Born in 1984 in Northern Ireland in the near aftermath of the Second World War, Rainey was brought up to believe that there was such a thing as fighting for a just cause; that war itself, as demonstrated by Britain’s salvation, is honorable. His beliefs have been changed by both the battles he experienced at home— he was raised in Belfast at the time of the Troubles—and the chain of conflicts that connect his childhood years to the present. Korea, Viet Nam, Yugoslavia and Iraq—to name only a few— altered his sense of what war could accomplish, and the cost it exacted on those least able to pay the price. War Boy embodies his conviction that peace has come through negotiation, not violence, to be lasting and meaningful.

Some of these Boys are reminders that there are things we know, but, or one reason or another, aren’t able to act upon them. We have learned, for instance, that there are things we can do to save the planet, but we still don’t fully grasp how rapidly the destruction is advancing. As Rainey puts it, “ We have good intentions, but the carry—through isn’t there.” Nature Boy—whose center is a simple lava rock—is engraved with the names of 250 endangered plant and animal species. Rainey’s surface treatment gives these words a rusted, weathered appearance. Gaia’s Boy, tinted a celestial blue, makes reference to Celtic mythology. The branches that pierce his figure are from an oak, a tree sacred to the Celts, the ancient people who inhabited the British Isles first. Oaks live many human lifetimes—something past cultures were far more aware of than we are today.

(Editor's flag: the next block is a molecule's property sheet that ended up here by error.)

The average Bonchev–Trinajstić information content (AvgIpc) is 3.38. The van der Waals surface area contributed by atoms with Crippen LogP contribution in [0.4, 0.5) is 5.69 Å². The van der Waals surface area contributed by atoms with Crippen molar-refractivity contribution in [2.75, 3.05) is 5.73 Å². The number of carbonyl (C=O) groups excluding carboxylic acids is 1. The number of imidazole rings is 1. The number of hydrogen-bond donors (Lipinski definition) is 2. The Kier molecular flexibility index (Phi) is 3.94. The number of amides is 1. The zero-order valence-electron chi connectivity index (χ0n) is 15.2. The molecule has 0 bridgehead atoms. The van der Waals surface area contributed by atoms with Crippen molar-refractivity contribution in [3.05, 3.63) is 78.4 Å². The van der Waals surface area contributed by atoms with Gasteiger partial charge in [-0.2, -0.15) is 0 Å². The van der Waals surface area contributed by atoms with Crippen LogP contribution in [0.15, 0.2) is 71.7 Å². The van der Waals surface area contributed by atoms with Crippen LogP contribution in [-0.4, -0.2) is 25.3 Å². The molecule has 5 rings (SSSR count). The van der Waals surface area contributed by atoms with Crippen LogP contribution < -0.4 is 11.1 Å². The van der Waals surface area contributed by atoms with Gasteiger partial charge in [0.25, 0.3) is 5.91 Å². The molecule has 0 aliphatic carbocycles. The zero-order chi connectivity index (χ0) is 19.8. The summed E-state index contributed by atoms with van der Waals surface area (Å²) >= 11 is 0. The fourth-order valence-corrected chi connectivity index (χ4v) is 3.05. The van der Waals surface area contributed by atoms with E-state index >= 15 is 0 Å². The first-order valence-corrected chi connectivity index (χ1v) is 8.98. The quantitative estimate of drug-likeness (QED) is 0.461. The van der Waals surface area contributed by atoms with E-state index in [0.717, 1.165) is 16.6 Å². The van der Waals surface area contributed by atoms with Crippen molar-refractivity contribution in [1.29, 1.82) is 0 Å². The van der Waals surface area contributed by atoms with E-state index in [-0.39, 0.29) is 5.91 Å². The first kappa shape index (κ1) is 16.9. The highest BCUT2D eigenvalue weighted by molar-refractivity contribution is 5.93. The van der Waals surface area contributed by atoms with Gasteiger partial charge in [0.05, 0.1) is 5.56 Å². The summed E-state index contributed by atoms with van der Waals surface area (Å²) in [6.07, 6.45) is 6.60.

Art Boy bristles with colored pencils and text. The word “DRAWING” is tattooed into his skin, many times over—a sly joke, since the piece’s subtitle is a figure drawing. For Rainey, trained in the traditional way with an emphasis on drawing as a foundation, teaching in a modern art school— where such a course of study is no longer considered important—has brought its share of frustrations.

But maybe leaving the classical past behind is part of making changes in life. In the future, Rainey is thinking about moving ahead, into new and different work. This series can be seen as both the end of something—and a new beginning. After all, the Boys are not pictured standing still, but in motion: on their way towards a future which, despite the way things look now, could still turn out to have a happy ending.